September 2019
Volume 19, Issue 10
Open Access
Vision Sciences Society Annual Meeting Abstract  |   September 2019
Perceived distortions of 3D shapes are based on misestimates of viewpoint applied to correct mental geometry
Author Affiliations & Notes
  • Akihito Maruya
    Graduate Center for Vision Research, State University of New York
  • Qasim Zaidi
    Graduate Center for Vision Research, State University of New York
Journal of Vision September 2019, Vol.19, 198d. doi:https://doi.org/10.1167/19.10.198d
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      Akihito Maruya, Qasim Zaidi; Perceived distortions of 3D shapes are based on misestimates of viewpoint applied to correct mental geometry. Journal of Vision 2019;19(10):198d. doi: https://doi.org/10.1167/19.10.198d.

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      © ARVO (1962-2015); The Authors (2016-present)

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Abstract

A 3D object seen from different views forms quite different retinal images. Humans are very good at inferring 3D pose by using knowledge of projective geometry (Koch et al PNAS 2018). Everyday observations suggest that we also infer correct 3D shapes despite projective distortions, but is that true? We presented frontal views of 3 rectangular parallelepipeds lying on the ground in 16 poses each (equivalent to 16 views of one pose), and 6 observers adjusted the height of an orthogonally attached narrow cylinder to equate the physical lengths of the two limbs. The projected length of the parallelepiped changes with pose as a distorted sinusoid, but the projected length of the vertically oriented cylinder stays constant. Length estimates of the parallelepiped were close to veridical for fronto-parallel poses, 2but were seriously underestimated for poses pointing at or away from the viewer. The variation in estimated lengths correlated with projected length. The inverse of the function relating projected length to pose, gives the optimal correction factor for inferring correct physical lengths from retinal images. Observers’ correction factors were close to optimal for poses close to fronto-parallel, but seriously low for poses close to line-of-sight. Interestingly the underestimation increased with physical length of the parallelepiped. Inspection of the stimuli revealed that objects in poses away from front-parallel were seen as inclined more toward the viewer, equivalent to increases in viewing height, even with a grid on the ground plane. Increased viewing height requires smaller correction factors, so an overestimate of viewing height can explain the underestimation of object length. Since changes in perceived length of one limb with respect to the other define one class of shape distortion, these results show that shape inconstancy results despite using the correct geometric back-transform, if retinal images invoke wrong estimates of viewing height.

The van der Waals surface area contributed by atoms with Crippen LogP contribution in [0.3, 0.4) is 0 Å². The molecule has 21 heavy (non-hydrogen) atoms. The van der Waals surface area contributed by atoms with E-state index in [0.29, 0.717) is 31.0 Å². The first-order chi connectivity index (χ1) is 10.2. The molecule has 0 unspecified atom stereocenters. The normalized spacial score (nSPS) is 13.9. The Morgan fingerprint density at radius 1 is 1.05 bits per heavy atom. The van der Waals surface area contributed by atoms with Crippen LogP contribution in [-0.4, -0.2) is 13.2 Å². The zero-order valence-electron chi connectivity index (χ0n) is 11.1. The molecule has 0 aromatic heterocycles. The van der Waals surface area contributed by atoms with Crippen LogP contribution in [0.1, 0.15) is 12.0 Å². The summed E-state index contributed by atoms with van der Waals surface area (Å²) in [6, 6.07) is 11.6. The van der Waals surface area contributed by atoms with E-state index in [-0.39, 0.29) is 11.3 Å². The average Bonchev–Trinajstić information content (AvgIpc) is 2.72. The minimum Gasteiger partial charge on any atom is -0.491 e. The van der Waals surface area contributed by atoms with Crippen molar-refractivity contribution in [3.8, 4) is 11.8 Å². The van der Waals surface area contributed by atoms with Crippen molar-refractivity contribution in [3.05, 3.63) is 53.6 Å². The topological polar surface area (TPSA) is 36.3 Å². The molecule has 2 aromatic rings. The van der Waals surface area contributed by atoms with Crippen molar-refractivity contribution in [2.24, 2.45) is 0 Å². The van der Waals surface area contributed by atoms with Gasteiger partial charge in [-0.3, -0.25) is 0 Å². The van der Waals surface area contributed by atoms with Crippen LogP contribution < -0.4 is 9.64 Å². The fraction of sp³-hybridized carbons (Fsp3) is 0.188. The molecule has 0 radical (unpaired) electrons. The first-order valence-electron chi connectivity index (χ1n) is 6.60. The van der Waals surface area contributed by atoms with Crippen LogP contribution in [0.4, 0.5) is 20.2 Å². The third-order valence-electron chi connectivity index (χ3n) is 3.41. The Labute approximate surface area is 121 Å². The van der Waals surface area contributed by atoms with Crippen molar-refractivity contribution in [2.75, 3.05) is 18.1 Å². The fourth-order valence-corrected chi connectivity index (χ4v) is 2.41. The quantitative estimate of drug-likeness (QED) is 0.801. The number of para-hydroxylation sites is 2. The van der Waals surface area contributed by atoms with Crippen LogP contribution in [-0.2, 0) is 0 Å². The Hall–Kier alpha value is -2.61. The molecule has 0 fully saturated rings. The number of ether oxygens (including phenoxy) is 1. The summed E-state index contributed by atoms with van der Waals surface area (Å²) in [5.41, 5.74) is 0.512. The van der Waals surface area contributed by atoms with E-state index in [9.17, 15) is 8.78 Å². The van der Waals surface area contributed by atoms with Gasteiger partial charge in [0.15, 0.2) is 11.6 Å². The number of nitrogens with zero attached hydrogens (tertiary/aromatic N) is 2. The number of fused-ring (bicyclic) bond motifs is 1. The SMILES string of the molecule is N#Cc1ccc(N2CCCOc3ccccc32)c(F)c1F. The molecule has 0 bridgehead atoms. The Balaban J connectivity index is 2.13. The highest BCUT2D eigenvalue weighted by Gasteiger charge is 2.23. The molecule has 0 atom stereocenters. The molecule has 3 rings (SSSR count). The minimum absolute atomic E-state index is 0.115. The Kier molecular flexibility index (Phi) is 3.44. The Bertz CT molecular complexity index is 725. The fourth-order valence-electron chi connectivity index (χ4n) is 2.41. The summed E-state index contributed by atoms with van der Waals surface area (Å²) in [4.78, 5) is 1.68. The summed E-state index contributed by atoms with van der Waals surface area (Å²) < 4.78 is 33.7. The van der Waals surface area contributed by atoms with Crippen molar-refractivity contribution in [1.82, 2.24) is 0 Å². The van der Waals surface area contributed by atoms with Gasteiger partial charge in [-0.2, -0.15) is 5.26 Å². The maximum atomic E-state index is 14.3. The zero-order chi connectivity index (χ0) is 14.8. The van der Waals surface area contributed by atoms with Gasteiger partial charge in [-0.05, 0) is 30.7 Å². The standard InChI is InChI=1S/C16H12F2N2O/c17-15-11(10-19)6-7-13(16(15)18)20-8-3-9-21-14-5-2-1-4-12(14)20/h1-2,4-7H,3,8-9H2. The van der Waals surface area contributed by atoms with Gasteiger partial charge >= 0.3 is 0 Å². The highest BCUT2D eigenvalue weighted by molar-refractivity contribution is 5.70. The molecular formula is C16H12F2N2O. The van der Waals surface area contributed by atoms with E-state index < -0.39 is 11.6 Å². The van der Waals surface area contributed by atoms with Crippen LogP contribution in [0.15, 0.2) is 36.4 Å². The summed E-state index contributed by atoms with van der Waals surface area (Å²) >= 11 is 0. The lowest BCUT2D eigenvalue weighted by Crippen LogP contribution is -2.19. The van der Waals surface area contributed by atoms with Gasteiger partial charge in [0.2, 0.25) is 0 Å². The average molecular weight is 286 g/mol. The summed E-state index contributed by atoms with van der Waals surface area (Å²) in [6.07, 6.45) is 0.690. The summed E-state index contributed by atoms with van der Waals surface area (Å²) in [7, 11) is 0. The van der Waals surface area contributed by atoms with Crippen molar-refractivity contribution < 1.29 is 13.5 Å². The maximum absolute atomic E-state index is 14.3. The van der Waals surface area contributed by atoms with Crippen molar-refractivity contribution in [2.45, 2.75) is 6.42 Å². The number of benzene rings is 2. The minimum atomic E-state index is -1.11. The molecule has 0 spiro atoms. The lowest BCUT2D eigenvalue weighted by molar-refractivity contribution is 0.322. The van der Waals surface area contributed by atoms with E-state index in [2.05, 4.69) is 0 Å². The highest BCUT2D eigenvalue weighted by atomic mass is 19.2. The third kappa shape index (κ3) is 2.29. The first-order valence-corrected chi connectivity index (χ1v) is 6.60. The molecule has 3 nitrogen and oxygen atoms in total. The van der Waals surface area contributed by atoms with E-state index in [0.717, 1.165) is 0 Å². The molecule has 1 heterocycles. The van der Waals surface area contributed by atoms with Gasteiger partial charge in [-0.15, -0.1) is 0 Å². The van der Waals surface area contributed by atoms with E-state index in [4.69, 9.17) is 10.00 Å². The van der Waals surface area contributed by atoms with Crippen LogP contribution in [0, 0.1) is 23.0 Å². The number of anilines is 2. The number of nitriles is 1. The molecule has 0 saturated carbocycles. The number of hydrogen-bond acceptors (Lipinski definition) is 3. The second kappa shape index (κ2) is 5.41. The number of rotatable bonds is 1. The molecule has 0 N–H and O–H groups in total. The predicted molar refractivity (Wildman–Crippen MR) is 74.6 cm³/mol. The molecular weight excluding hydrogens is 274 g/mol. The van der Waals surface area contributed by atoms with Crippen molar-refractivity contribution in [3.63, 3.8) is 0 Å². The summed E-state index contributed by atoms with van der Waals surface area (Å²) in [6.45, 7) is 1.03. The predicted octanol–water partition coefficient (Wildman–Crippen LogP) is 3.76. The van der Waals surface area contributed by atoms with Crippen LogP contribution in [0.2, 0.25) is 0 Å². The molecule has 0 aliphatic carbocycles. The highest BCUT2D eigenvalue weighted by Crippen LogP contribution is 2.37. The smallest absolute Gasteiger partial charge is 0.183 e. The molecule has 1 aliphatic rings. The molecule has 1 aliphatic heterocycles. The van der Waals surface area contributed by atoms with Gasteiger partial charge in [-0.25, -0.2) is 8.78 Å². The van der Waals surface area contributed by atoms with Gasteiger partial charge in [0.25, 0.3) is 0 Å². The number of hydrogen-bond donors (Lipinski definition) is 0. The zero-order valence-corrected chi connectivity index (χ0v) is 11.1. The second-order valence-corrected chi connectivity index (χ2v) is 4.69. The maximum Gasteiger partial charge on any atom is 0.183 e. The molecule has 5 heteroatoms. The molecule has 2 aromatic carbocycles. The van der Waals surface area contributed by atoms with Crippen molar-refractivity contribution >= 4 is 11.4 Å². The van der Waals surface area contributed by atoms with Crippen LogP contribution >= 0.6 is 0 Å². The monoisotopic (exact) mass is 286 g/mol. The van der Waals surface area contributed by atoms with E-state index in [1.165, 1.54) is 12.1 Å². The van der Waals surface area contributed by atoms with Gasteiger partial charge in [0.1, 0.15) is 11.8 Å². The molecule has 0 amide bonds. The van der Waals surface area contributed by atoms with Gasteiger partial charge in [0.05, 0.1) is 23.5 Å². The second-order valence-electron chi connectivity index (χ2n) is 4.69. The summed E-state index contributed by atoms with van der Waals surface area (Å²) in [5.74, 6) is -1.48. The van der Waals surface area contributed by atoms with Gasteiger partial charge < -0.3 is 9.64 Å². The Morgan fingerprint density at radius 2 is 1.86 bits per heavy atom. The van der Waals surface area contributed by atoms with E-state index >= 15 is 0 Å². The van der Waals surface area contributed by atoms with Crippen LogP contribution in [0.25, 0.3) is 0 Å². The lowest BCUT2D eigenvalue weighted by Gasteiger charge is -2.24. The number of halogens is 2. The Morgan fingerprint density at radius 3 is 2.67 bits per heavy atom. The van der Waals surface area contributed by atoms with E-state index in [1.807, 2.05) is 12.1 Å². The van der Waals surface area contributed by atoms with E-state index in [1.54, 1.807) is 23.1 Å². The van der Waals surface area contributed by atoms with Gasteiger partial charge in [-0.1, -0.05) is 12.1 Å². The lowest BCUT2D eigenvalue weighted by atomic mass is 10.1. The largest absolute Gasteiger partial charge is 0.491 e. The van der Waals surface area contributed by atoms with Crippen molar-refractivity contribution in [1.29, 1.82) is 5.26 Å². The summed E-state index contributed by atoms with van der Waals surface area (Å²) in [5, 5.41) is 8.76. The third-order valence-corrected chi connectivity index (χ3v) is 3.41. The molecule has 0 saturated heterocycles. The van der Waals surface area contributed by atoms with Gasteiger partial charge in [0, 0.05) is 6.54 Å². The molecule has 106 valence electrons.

Acknowledgement: NIH EY13312 
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